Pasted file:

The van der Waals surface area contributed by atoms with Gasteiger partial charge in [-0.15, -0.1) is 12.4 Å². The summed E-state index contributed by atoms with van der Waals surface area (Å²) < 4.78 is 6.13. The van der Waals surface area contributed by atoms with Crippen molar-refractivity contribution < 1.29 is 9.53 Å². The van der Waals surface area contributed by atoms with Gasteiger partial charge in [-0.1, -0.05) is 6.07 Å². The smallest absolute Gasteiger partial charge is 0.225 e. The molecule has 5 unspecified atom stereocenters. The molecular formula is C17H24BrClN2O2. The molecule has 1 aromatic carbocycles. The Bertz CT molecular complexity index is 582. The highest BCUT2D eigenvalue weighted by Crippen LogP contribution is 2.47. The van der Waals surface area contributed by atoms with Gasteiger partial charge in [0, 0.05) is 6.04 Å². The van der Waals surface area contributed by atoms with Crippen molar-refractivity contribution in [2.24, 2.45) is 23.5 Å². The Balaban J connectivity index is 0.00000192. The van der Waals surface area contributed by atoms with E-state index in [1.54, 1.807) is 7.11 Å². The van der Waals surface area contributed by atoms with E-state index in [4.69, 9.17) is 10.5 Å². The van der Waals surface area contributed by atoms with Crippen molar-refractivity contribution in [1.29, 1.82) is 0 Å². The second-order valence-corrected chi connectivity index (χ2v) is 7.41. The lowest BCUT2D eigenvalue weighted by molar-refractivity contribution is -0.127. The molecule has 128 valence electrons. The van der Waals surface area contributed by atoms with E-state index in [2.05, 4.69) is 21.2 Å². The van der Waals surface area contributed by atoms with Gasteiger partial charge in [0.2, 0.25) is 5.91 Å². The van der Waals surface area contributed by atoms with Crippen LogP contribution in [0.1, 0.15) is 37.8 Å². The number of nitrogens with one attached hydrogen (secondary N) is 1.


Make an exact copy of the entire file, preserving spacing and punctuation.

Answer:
The van der Waals surface area contributed by atoms with Gasteiger partial charge in [-0.15, -0.1) is 12.4 Å². The summed E-state index contributed by atoms with van der Waals surface area (Å²) < 4.78 is 6.13. The van der Waals surface area contributed by atoms with Crippen molar-refractivity contribution < 1.29 is 9.53 Å². The van der Waals surface area contributed by atoms with Gasteiger partial charge in [-0.1, -0.05) is 6.07 Å². The smallest absolute Gasteiger partial charge is 0.225 e. The molecule has 5 unspecified atom stereocenters. The molecular formula is C17H24BrClN2O2. The molecule has 1 aromatic carbocycles. The Bertz CT molecular complexity index is 582. The highest BCUT2D eigenvalue weighted by Crippen LogP contribution is 2.47. The van der Waals surface area contributed by atoms with Gasteiger partial charge in [0, 0.05) is 6.04 Å². The van der Waals surface area contributed by atoms with Crippen molar-refractivity contribution in [2.24, 2.45) is 23.5 Å². The Balaban J connectivity index is 0.00000192. The van der Waals surface area contributed by atoms with E-state index in [1.54, 1.807) is 7.11 Å². The van der Waals surface area contributed by atoms with E-state index in [4.69, 9.17) is 10.5 Å². The van der Waals surface area contributed by atoms with Crippen molar-refractivity contribution in [1.29, 1.82) is 0 Å². The second-order valence-corrected chi connectivity index (χ2v) is 7.41. The lowest BCUT2D eigenvalue weighted by molar-refractivity contribution is -0.127. The molecule has 128 valence electrons. The van der Waals surface area contributed by atoms with E-state index in [2.05, 4.69) is 21.2 Å². The van der Waals surface area contributed by atoms with Gasteiger partial charge in [0.2, 0.25) is 5.91 Å². The van der Waals surface area contributed by atoms with Crippen LogP contribution in [0.1, 0.15) is 37.8 Å². The number of nitrogens with one attached hydrogen (secondary N) is 1.